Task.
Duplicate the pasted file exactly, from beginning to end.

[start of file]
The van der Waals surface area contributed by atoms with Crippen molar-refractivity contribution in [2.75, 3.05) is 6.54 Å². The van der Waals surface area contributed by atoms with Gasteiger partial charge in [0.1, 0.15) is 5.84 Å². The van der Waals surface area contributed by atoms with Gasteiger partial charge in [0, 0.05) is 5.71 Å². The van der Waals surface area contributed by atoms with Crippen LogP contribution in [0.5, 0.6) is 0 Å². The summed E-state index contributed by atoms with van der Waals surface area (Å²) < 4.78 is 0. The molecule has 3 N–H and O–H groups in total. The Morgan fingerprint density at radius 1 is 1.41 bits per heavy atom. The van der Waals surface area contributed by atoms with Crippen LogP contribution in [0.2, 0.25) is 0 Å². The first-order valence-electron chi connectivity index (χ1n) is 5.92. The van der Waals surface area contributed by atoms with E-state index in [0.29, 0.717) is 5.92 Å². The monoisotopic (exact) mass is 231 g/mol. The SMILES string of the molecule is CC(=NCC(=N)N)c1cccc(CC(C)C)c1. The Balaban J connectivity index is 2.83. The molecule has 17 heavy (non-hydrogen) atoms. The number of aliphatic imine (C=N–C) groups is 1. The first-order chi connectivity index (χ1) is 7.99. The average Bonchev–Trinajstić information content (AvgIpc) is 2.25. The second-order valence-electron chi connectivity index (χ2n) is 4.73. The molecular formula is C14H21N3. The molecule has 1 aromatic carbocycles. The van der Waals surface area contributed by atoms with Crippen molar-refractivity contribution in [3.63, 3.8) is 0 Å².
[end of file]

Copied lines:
The van der Waals surface area contributed by atoms with Crippen molar-refractivity contribution in [2.75, 3.05) is 6.54 Å². The van der Waals surface area contributed by atoms with Gasteiger partial charge in [0.1, 0.15) is 5.84 Å². The van der Waals surface area contributed by atoms with Gasteiger partial charge in [0, 0.05) is 5.71 Å². The van der Waals surface area contributed by atoms with Crippen LogP contribution in [0.5, 0.6) is 0 Å². The summed E-state index contributed by atoms with van der Waals surface area (Å²) < 4.78 is 0. The molecule has 3 N–H and O–H groups in total. The Morgan fingerprint density at radius 1 is 1.41 bits per heavy atom. The van der Waals surface area contributed by atoms with Crippen LogP contribution in [0.2, 0.25) is 0 Å². The first-order valence-electron chi connectivity index (χ1n) is 5.92. The van der Waals surface area contributed by atoms with E-state index in [0.29, 0.717) is 5.92 Å². The monoisotopic (exact) mass is 231 g/mol. The SMILES string of the molecule is CC(=NCC(=N)N)c1cccc(CC(C)C)c1. The Balaban J connectivity index is 2.83. The molecule has 17 heavy (non-hydrogen) atoms. The number of aliphatic imine (C=N–C) groups is 1. The first-order chi connectivity index (χ1) is 7.99. The average Bonchev–Trinajstić information content (AvgIpc) is 2.25. The second-order valence-electron chi connectivity index (χ2n) is 4.73. The molecular formula is C14H21N3. The molecule has 1 aromatic carbocycles. The van der Waals surface area contributed by atoms with Crippen molar-refractivity contribution in [3.63, 3.8) is 0 Å².